A survey of Chinese history from the Song dynasty to the present, with particular emphasis on social and cultural developments, the growth of the traditional order, consequences of European contact, and the trials and revolutions of the twentieth century. Readings will draw on a mixture of primary and secondary material, including contemporary monographs, novels, and other forms of literature. Four hours per week. Four semester hours. (H, G.)

HIST-243. Society and Culture of Japan Dr. Clark

A survey of Japanese history from the origins of the Japanese state through World War II and the American Occupation. Particular attention will be devoted to economic, social and cultural developments of the late traditional period (1600-1868) as precursors to the twentieth-century transformations. Readings will draw on a mixture of primary and secondary material, including contemporary monographs, novels, and other forms of literature. Four hours per week. Four semester hours. (H, G.)

HIST-253. The Middle East Dr. King

An introduction to Middle Eastern societies and civilizations from the founding of Islam to the problems of the contemporary Middle East. Four hours per week. Four semester hours. (H, G.)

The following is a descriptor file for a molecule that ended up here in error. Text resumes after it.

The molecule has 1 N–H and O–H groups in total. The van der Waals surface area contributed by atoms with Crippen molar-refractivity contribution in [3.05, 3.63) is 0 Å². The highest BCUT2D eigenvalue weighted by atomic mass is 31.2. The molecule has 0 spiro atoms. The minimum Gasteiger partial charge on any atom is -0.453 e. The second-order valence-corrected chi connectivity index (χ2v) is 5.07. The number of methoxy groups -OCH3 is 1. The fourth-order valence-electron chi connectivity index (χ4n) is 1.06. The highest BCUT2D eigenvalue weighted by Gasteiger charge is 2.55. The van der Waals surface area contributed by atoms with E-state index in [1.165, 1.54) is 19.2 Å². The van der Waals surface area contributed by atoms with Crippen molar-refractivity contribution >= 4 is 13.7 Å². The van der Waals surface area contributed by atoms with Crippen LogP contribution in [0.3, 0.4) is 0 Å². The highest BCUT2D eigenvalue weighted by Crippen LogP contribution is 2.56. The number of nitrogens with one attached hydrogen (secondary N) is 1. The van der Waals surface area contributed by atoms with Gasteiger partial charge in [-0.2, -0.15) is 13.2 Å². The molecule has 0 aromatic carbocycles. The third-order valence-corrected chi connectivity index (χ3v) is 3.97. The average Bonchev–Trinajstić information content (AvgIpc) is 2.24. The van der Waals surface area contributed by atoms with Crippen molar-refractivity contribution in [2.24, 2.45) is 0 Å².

HIST-261. The Pre-Modern World Dr. Doughty, Dr. King, Dr. Throop

A comparative survey of the origins, development and achievements of the world’s major civilizations, to c. 1500 C.E., with emphasis on the study of their ideas and institutions; the cultural, economic and social interactions among their respective peoples; and environment on their development. Three hours per week. Four semester hours. (H, G.)

HIST-262. The Modern World Dr. Doughty, Dr. King

A comparative survey of the development and transformation of the world’s major civilizations in the modern era (c. 1500 to the present), with emphasis on the process of social, economic and political change; on the “Rise of the West” to global dominance and its impact on other societies; and on the influence of geography, climate and environment on the history of the modern world. Three hours per week. Four semester hours. (H, G.)

HIST-265. The Mediterranean World, 284-840 C.E. Dr. Throop

A survey of the interrelated history of later Roman, Byzantine and early Islamic civilizations in the period from 284 to 840 CE. Emphasis will be placed on developments in politics; economics and ways of life; religious ideas and institutions; regional differences and cultural interactions; the organization and movement of people; and, most importantly, the intricate relationships among the three societies. Key historiographical traditions will be evaluated. Three hours per week. Four semester hours. (H.,G.)

HIST-299. History Tutorial Faculty

Individual study and directed reading on a selected topic in the historical literature and preparation of a critical bibliography of the works read. Open only to students majoring in history. Prerequisites: HIST-200 and prior consent of a member of the history department who agrees to serve as tutor. One hour per week. One semester hour. Offered as requested.

HIST-300. Special Topics in History Faculty